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Building a Strong Family-Nanny Relationship
A strong family-nanny relationship relies on setting clear expectations and maintaining open communication. You must have 100% trust and confidence in your nanny’s capabilities and values.
With more than 1,000 long-term domestic placements since 2003, a full-service agency MoniCare has achieved great success in building rewarding, long-lasting family-nanny relationships.
Upon a successful hire, we strongly recommend drafting a Family-Nanny Agreement that states all job terms, expectations, and family policies. Such written agreement will help your new nanny fully understand all your expectations and measure her performance. We provide all MoniCare clients with a ready-to-use Family-Nanny Agreement, which is also available for purchase to families seeking information.
Recommendations to consider:
1. Make a list of the nanny’s job duties. If applicable, define the frequency of the tasks (i.e. wash children’s clothes once a week, tidy playroom daily, etc.)
2. Negotiate and clearly communicate the nanny’s compensation and paid time off. What is her hourly or weekly compensation? Is it gross or net? How many weeks of paid vacation is she entitled to each year? How many paid holidays does she receive? What is your agreement regarding days when the nanny’s service is not needed during her regularly scheduled work time? Outlining detailed payment terms from the start will prevent any future discrepancies.
3. Define car usage for work purposes. How much driving is required? Will the nanny drive children in her own car or the family’s? If the nanny uses her car, will the gas expense be compensated per mileage, or as a flat rate? Also, be sure to verify safety of the children’s car seats.
4. Clarify the method of daily communication. Will it be a 15-minute verbal update at the end of the day? Or, do you prefer a “Daily Log” with a summary of the day’s meals, naps, activities, events, and incidents?
5. Allow children enough time to get used to their new caretaker. If time permits, spend the first few days at home to help your children feel comfortable. Do activities together that help the nanny bond with your children. Tell her about each child’s character, behavior patterns, moods, likes, and dislikes.
6. Make your nanny familiar with your house, including the location of essential items and your daily family routines.
7. Show your nanny around the neighborhood. Drive her to the children’s school and after-school activity locations. Introduce her to teachers, neighbors, and children’s friends.
8. Communicate your expectations about visitors. By explaining the standards and safety rules of your home, you will build trust and respect while protecting the privacy of your family.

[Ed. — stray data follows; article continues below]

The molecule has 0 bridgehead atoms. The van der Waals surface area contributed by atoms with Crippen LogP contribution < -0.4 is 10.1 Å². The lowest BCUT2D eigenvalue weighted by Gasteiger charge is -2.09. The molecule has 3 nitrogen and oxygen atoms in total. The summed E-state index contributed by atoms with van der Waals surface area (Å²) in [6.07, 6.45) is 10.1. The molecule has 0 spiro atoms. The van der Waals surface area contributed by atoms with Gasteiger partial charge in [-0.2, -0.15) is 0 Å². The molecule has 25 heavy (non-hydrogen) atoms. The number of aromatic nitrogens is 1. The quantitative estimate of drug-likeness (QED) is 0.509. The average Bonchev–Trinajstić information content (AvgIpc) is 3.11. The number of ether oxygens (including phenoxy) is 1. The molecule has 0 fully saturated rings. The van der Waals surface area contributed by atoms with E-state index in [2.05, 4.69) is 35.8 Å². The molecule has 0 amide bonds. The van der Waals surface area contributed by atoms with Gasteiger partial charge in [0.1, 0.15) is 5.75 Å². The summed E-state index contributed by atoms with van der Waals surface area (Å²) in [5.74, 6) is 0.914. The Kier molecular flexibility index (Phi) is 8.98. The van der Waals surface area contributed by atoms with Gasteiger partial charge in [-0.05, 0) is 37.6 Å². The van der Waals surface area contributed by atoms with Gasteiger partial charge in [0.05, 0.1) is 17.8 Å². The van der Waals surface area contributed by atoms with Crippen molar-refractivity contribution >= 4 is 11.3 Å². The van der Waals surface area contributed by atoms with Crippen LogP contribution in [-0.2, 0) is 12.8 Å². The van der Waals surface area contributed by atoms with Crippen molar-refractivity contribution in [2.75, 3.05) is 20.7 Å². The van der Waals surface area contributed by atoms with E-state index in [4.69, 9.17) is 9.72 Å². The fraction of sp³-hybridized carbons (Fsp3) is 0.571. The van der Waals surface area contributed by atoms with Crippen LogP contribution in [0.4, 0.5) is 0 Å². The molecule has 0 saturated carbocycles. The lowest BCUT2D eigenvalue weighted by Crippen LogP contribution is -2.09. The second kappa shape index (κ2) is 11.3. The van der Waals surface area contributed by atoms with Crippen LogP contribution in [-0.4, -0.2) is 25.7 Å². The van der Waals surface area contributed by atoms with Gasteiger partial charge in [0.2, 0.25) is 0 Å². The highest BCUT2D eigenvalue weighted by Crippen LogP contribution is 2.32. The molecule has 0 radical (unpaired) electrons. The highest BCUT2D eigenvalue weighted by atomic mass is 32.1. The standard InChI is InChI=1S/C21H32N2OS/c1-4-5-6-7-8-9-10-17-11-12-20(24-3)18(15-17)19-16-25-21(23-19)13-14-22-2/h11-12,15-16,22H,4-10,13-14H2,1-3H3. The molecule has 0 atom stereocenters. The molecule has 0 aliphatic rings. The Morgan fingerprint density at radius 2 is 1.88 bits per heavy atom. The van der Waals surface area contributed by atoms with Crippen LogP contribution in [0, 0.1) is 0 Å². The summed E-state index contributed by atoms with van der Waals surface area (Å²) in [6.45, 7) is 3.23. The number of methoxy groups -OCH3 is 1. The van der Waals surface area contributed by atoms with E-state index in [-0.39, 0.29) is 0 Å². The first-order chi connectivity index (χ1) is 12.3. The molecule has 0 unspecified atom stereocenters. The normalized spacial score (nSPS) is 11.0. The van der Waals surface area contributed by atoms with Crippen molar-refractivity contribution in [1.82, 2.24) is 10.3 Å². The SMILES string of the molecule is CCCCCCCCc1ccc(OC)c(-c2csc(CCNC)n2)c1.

9. Explain your family’s methods of discipline. What forms work best, and which are unacceptable? Discuss this in detail to ensure that your nanny is consistent with your parenting methods.
10. Communicate your expectations on activities with children. What do they like to do? What pursuits would you like the nanny to encourage? What is absolutely not allowed? What is your policy on TV, computers, and video games?
11. Decide who is responsible for planning the children’s activities. Will the nanny be researching, planning, and scheduling all children’s activities? Is it a collaborative effort? Or, do you prefer the nanny to follow your guidelines exclusively?
12. Discuss your family’s eating habits and food preferences. Provide clear examples of the types of meals she is expected to prepare for children, and what foods are not allowed. Be sure to communicate any allergies or special diets.
13. Explain your set distance limits. Do you want your nanny to take children only to parks and playgrounds that are within walking distance, or is she allowed driving children to further destinations? What about special outings to the museum or zoo? Tell her exactly what kinds of trips require your approval.
14. Clarify phone usage rules. Is home phone use limited to contacting parents, making appointments for children, calling the children’s school, and important personal calls? Is the nanny allowed to use her personal cell phone during work hours? If yes, what time frame are these phone calls limited to?
15. Provide your nanny with an Emergency Contact List, including each parent’s cell and work phone numbers and contact information for your closest relatives, friends, and neighbors. Indicate the first point of contact in case of an emergency. Include phone numbers for your children’s doctor, preferred hospital, ambulance, fire department, poison control, and the police.
16. It is critical that you provide your consent on the administration of medication. Does the nanny need to call a parent to get approval to use over-the-counter medication? Is the nanny expected to administer medication on a daily basis? Also, we strongly recommended signing a Medical Treatment Consent Form allowing your nanny to take your child to the hospital and giving medical personnel permission to provide medical care in case of an emergency.
17. Select the frequency of the Family Reviews. How often do you wish to sit down with your nanny to discuss children’s progress, needs, issues, or concerns? Will it be once a week for the first month and once a month thereafter?
18. Select the frequency of Job Performance Reviews. Will they be every three, six, or twelve months? It is very important to take the time to professionally evaluate your nanny’s work performance and give timely and fair salary raises.
Once all terms are agreed upon and your new nanny starts working, the best way to maintain a rewarding family-nanny relationship is to show appreciation. A welcoming greeting card, a small token, or even just a few words of thanks can go a long way toward showing your nanny that they are valued by your family.